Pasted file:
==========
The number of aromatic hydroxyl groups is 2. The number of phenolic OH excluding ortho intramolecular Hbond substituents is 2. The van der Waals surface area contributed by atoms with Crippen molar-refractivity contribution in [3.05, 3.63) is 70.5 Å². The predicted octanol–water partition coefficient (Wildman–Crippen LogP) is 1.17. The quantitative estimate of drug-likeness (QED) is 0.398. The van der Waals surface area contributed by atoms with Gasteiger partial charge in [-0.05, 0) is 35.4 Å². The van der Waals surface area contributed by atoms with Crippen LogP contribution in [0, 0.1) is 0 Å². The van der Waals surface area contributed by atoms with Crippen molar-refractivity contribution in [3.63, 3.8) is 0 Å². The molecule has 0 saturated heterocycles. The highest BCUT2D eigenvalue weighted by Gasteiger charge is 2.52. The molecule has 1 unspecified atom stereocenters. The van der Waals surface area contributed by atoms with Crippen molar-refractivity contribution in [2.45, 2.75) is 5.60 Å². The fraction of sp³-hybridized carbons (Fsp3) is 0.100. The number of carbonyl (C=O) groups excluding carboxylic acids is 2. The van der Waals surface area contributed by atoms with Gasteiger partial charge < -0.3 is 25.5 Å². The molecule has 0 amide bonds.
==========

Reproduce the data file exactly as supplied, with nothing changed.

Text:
The number of aromatic hydroxyl groups is 2. The number of phenolic OH excluding ortho intramolecular Hbond substituents is 2. The van der Waals surface area contributed by atoms with Crippen molar-refractivity contribution in [3.05, 3.63) is 70.5 Å². The predicted octanol–water partition coefficient (Wildman–Crippen LogP) is 1.17. The quantitative estimate of drug-likeness (QED) is 0.398. The van der Waals surface area contributed by atoms with Gasteiger partial charge in [-0.05, 0) is 35.4 Å². The van der Waals surface area contributed by atoms with Crippen LogP contribution in [0, 0.1) is 0 Å². The van der Waals surface area contributed by atoms with Crippen molar-refractivity contribution in [3.63, 3.8) is 0 Å². The molecule has 0 saturated heterocycles. The highest BCUT2D eigenvalue weighted by Gasteiger charge is 2.52. The molecule has 1 unspecified atom stereocenters. The van der Waals surface area contributed by atoms with Crippen molar-refractivity contribution in [2.45, 2.75) is 5.60 Å². The fraction of sp³-hybridized carbons (Fsp3) is 0.100. The number of carbonyl (C=O) groups excluding carboxylic acids is 2. The van der Waals surface area contributed by atoms with Gasteiger partial charge < -0.3 is 25.5 Å². The molecule has 0 amide bonds.